I’ve long been charmed by beer bread recipes. Mix a few ingredients with a can of beer and pop it in the oven for a quick, delicious loaf. It’s usually the first bread most people learn to make; a few ingredients, one bowl, super easy. The problem is, they rarely deliver on the delicious promise. There’s a particular mix that I’ve seen touted again and again and it’s just not good. There’s a weird chemical flavor that permeates each bite and I do not have time for that. Beer bread should be relatively easy to make, why not make one that tastes good? So I did. In honor of St. Patrick’s Day, I have a Guinness beer bread today, one made with whole grains and yes, some dark, delicious beer.
I’ve added a few more ingredients than the typical four or five, because it’s better that way and still just as easy. The recipe uses mostly whole wheat flour and I threw in some whole grains – oats, wheat berries and flax seeds for extra texture and nutrition. I’ve made this recipe with all sorts of grains I have in the house, once with rye berries and flakes as well as various multigrain cereals. It’s flexible like that and all versions were good. The liquid is a combination of buttermilk and Guinness stout, a rich dark beer, the tangy dark notes work particularly well with the nuttiness of the grains. There’s also a good bit of molasses for a nice rich flavor and a beautiful dark color similar to pumpernickel. If I have treacle hanging around, a mild form of British molasses, I’ll use that.
Since this is leavened with baking soda rather than yeast, the bread has a texture common to quick breads – softer and a more tender crumb than a traditional bread. Spread a slice with soft, salted butter and your afternoon snack is set though it’s even better with a slice of sharp cheddar. It’s more of a snacking bread, rather than one for traditional sandwiches, but it does make for a nice open faced ham sandwich and is very nice toasted.
STRESS THERAPY BAKING FACTOR: INHALE DEEPLY. A baking loaf of bread is the most intoxicating, relaxing scent possible. I’m convinced that if more people baked bread, or just baked in general, the world would be a happier place. This loaf in particular is a nice one to make – it’s and easy two-bowl recipe, is flexible enough to use what you might have on hand, holds well and is the most beautiful dark brown color. If the thought of working with yeast and rising times scares you a bit, start with this one. It’s a nice entry point.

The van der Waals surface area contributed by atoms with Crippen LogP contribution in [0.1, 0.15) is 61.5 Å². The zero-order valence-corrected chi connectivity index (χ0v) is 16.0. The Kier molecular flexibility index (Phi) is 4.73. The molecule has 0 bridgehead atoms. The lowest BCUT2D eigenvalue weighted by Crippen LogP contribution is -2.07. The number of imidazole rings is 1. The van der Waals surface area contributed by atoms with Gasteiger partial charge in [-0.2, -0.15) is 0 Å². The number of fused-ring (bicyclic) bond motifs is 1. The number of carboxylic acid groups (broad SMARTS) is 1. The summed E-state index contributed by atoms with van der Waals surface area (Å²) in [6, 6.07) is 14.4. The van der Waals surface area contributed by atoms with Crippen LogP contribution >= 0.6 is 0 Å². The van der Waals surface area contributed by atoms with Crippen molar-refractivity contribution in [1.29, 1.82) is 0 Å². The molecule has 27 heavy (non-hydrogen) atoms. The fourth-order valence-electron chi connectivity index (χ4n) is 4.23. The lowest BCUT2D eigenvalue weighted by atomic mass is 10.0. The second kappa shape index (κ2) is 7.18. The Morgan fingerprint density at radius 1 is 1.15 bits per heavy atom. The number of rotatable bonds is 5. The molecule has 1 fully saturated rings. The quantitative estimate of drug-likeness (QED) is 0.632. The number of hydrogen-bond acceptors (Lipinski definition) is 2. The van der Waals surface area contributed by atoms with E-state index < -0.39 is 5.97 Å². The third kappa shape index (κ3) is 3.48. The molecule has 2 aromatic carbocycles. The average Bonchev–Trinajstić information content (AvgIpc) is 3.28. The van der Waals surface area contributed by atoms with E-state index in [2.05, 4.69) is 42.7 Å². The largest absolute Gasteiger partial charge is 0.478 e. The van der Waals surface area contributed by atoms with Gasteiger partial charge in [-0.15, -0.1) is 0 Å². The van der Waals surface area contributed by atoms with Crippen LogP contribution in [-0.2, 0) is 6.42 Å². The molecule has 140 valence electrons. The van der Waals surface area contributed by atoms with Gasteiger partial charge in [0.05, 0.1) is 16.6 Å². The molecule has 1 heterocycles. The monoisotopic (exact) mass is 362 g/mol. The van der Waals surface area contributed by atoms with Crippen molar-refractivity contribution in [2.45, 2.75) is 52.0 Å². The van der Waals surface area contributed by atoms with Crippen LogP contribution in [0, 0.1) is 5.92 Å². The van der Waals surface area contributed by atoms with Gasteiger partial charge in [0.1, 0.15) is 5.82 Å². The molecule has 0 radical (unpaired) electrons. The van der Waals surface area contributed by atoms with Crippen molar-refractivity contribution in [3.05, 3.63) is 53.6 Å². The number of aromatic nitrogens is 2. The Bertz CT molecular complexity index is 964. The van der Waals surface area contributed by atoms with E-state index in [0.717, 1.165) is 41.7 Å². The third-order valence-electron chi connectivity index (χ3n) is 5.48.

Eight years ago: Khachpuri (cheesy Georgian bread)
Seven years ago: Wedding Cake Stories
Six years ago: Fresh Paczki (homemade fresh donuts)
Five years ago: Irish Oatmeal Pudding
Four years ago: Irish Whiskey Cakes
Three years ago: Chocolate Crème Filled Cupcakes
Two years ago: Flourless Chocolate Cookies
Last year: Gravlax (Cured Salmon)
GUINNESS QUICK BREAD
Makes 1 loaf
To cook wheat berries, cover with water, bring to a boil and simmer until tender, about 40 minutes. Drain and let cool. Use any extras in soups, salads or as a side dish.
1 ¾ cup + 2 Tablespoons whole wheat flour
½ cup + 2 Tablespoons unbleached all-purpose flour
1 ¼ teaspoons baking soda
1 teaspoon kosher salt
¼ cup + 1 Tablespoon old-fashioned rolled oats, divided
1 Tablespoon flax seeds
¼ cup cooked wheat berries
1 cup buttermilk
6 Tablespoons old fashioned molasses (or treacle)
½ cup Guinness stout
- Preheat the oven to 350°F and spray a standard 8 ½” x 4 ½” loaf pan with cooking spray.
- In a bowl, whisk together the flours, baking soda and salt.
- Stir in the ¼ cup of oats, flax seeds and the cooked wheat berries.
- In a separate bow, whisk together the buttermilk, molasses and Guinness until blended.
- Switch to a rubber spatula and add to the dry ingredients to the wet ingredients and stir until combined (the dough will be very wet).
- Turn the batter into the greased pan loaf pan.
- Sprinkle the tops with 1 Tablespoon of oats.
- Bake for 40 – 45 minutes until the bread is nicely browned and a toothpick inserted in the center comes out clean.
- The bread will keep, tightly wrapped at room temperature, for several days.